For the first time since 2010, the number of equities owned by domestic investors has exceeded the holdings of foreign funds in 75 large companies in April-June quarter this year, according to a report.
The combined holdings in equities by domestic investors (mutual funds and households) have increased by 720 basis points (bps) to 25.6 per cent in June 2022, while those owned by Foreign Portfolio Investors’ (FPIs) declined by 230 bps to 24.8 per cent, according to the data collated by Wall Street brokerage Morgan Stanley.
The June quarter alone saw a near 90 bps rise in domestic ownership, while FPI ownership fell 84 bps in these 75 companies which are the largest in terms of market capitalisation, the brokerage said.
FPIs’ ownership in these companies has declined by 232 bps since December 2014, and by 263 bps year-on-year.
Promoters’ holdings also declined 20 bps annually, 5 bps sequentially and a steep 326 bps since 2014.
Financial institutions’ holdings in these companies rose 39 bps and 64 bps during the respective periods and declined by 17 bps since 2014. On the other hand, domestic mutual funds saw this rising by 49 bps, 144 bps and 580 bps respectively during the three comparable periods. When it comes to public or retail investors, the same has gone up by 1 bps, 36 bps and 157 bps, respectively.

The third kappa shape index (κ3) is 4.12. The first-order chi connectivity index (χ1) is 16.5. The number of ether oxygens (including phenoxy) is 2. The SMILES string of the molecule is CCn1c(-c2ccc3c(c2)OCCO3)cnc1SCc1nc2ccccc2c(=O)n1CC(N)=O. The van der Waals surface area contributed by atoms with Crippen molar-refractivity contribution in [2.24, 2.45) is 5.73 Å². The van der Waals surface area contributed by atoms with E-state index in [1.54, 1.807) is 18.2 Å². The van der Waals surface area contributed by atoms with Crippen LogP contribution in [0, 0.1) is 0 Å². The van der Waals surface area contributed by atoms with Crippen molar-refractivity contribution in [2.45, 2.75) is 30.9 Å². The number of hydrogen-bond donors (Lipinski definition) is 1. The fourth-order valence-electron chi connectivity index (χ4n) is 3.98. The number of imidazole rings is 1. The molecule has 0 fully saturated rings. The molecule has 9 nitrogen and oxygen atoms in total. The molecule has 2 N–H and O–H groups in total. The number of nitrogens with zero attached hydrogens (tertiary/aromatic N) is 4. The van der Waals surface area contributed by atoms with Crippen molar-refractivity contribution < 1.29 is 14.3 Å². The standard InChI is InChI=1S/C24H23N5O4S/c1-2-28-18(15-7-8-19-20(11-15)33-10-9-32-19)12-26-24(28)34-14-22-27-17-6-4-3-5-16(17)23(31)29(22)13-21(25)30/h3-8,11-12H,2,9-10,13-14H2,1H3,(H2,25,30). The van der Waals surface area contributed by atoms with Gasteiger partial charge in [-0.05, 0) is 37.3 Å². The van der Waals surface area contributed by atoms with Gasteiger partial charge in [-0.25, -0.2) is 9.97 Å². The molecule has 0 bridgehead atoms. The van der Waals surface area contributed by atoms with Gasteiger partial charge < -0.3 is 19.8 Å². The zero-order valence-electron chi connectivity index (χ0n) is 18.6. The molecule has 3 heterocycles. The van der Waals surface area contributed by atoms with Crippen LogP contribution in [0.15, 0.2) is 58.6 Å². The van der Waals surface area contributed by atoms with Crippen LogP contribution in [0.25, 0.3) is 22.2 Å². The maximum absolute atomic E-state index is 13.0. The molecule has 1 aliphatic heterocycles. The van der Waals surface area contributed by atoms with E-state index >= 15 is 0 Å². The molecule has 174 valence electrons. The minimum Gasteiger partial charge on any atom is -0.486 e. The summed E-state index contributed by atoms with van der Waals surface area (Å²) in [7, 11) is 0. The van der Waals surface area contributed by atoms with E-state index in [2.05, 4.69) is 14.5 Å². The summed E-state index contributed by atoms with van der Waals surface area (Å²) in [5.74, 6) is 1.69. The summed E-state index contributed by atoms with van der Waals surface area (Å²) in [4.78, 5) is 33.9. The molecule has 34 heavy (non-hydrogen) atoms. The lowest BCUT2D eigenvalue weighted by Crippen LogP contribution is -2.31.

The promoters of these 75 companies own 44.9 per cent as of June (down from 45.4 per cent in September 2021).
While 24.8 per cent is owned by FPIs, domestic mutual funds hold 9.5 per cent (up from 8.2 per cent in September 2021), public 9 per cent (up from 8.5 per cent), financial institutions 7.2 per cent (up from 6.5 per cent) and NRIs & others 4.7 per cent during this period.
FPIs’ ownership, after peaking at 26.9 per cent in September 2021, has been steadily falling. In December 2021 it slipped to 26.4 per cent and by March 2022 it dropped to 25.6 per cent before hitting 24.8 per cent in June 2022, the data said.